Japan hanged two men on Thursday, bringing to eight the number of prisoners executed since the conservative government of Shinzo Abe came to power a year ago.
"There are various criticisms of the death penalty... but Japanese law allows for it and I believe we have people's support in principle," Justice Minister Sadakazu Tanigaki said as he announced the latest executions.
Surveys have showed the death penalty has overwhelming public support in Japan despite repeated protests from European governments and human rights groups.
One of those executed Thursday was Ryoji Kagayama, 63, who stabbed to death a student from China after robbing her in 2000 in Osaka. He also knifed a man to death in 2008 in a failed robbery attempt. He was sentenced to death in 2012.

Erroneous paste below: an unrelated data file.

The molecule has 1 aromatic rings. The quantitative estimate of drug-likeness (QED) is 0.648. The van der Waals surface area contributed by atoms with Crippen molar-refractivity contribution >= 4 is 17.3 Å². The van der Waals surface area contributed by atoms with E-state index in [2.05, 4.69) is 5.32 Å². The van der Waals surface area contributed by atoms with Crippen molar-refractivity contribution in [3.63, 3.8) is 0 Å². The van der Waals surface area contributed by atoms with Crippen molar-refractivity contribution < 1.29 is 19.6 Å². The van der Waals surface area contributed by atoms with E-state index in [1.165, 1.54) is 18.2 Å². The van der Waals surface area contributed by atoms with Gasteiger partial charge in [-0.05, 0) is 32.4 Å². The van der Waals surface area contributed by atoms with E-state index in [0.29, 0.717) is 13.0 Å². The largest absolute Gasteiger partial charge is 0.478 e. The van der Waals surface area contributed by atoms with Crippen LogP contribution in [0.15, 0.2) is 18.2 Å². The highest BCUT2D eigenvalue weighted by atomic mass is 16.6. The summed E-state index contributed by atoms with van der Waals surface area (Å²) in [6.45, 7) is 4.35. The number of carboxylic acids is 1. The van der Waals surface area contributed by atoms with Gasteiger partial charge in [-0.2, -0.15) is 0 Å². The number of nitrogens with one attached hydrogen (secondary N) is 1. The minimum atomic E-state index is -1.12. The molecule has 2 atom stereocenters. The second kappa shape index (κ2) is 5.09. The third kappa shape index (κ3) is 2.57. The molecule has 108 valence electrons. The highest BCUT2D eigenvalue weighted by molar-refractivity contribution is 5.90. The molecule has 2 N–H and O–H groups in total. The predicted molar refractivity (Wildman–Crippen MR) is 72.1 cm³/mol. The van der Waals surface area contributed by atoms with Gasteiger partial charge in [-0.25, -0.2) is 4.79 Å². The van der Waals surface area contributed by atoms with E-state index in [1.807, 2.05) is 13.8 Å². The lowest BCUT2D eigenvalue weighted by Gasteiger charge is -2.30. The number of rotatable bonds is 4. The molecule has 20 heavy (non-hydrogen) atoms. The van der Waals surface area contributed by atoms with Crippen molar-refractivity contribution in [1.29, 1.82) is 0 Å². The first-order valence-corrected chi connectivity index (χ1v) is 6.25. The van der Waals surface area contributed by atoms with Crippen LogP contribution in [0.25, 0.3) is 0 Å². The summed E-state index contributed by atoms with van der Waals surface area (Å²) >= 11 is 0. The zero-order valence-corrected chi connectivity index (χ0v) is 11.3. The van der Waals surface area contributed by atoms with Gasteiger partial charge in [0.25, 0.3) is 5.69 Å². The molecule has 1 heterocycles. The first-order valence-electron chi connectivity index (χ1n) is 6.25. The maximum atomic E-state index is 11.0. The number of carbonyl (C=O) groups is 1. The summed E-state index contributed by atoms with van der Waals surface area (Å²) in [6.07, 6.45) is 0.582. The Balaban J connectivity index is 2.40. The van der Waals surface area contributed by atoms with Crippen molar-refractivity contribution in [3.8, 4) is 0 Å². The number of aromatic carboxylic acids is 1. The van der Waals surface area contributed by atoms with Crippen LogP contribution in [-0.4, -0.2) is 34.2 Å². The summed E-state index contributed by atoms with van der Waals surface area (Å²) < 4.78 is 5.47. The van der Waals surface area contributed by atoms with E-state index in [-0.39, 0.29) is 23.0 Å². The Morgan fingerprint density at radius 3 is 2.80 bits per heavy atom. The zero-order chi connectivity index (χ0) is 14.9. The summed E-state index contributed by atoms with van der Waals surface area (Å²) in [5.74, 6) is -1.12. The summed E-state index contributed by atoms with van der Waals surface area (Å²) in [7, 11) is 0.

The other prisoner was Mitsuo Fujishima, 55, who drowned a relative of his former wife in a bath in 1986 and murdered an acquaintance of her days later in Yamanashi Prefecture.
Japan now has 129 inmates on death row, according to justice ministry data.
Amnesty International Japan blasted the executions, saying "the high-paced executions under the Abe administration stands squarely against repeated international calls for abolition of death penalty."
Tokyo did not execute anyone in 2011, the first full year in nearly two decades without an execution amid muted debate on the rights and wrongs of a policy that enjoys wide public support.
But in March last year it abruptly resumed its use of capital punishment, dispatching three multiple murderers.
Seven prisoners were executed in 2012.
International advocacy groups say the system is cruel because inmates can wait for their executions for many years in solitary confinement and are only told of their impending death a few hours ahead of time.© (c) 2013 AFP